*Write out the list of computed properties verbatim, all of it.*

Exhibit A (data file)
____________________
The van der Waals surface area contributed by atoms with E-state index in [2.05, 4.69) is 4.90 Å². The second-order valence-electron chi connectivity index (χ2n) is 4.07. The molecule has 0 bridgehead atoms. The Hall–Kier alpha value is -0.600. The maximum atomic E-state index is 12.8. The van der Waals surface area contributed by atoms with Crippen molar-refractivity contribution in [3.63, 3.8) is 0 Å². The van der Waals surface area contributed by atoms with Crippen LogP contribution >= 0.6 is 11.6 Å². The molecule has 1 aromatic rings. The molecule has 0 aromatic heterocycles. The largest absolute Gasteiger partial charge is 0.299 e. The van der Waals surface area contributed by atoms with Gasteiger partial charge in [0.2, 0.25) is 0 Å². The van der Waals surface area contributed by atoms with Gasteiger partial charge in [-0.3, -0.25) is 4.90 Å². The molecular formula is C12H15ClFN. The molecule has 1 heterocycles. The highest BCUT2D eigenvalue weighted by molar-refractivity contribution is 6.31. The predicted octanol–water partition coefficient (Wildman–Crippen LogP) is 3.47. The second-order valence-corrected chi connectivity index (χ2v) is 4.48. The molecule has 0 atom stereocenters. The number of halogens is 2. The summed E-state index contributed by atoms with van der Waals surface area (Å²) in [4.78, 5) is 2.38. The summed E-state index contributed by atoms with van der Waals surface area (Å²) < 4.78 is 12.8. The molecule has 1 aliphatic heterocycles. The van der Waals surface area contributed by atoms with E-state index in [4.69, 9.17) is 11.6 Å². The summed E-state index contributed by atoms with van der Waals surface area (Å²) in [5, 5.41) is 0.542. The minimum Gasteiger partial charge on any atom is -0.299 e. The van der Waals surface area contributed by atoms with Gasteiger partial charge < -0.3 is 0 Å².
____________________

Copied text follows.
The van der Waals surface area contributed by atoms with E-state index in [2.05, 4.69) is 4.90 Å². The second-order valence-electron chi connectivity index (χ2n) is 4.07. The molecule has 0 bridgehead atoms. The Hall–Kier alpha value is -0.600. The maximum atomic E-state index is 12.8. The van der Waals surface area contributed by atoms with Crippen molar-refractivity contribution in [3.63, 3.8) is 0 Å². The van der Waals surface area contributed by atoms with Crippen LogP contribution >= 0.6 is 11.6 Å². The molecule has 1 aromatic rings. The molecule has 0 aromatic heterocycles. The largest absolute Gasteiger partial charge is 0.299 e. The van der Waals surface area contributed by atoms with Gasteiger partial charge in [0.2, 0.25) is 0 Å². The van der Waals surface area contributed by atoms with Gasteiger partial charge in [-0.3, -0.25) is 4.90 Å². The molecular formula is C12H15ClFN. The molecule has 1 heterocycles. The highest BCUT2D eigenvalue weighted by molar-refractivity contribution is 6.31. The predicted octanol–water partition coefficient (Wildman–Crippen LogP) is 3.47. The second-order valence-corrected chi connectivity index (χ2v) is 4.48. The molecule has 0 atom stereocenters. The number of halogens is 2. The summed E-state index contributed by atoms with van der Waals surface area (Å²) in [4.78, 5) is 2.38. The summed E-state index contributed by atoms with van der Waals surface area (Å²) < 4.78 is 12.8. The molecule has 1 aliphatic heterocycles. The van der Waals surface area contributed by atoms with E-state index in [4.69, 9.17) is 11.6 Å². The summed E-state index contributed by atoms with van der Waals surface area (Å²) in [5, 5.41) is 0.542. The minimum Gasteiger partial charge on any atom is -0.299 e. The van der Waals surface area contributed by atoms with Gasteiger partial charge < -0.3 is 0 Å².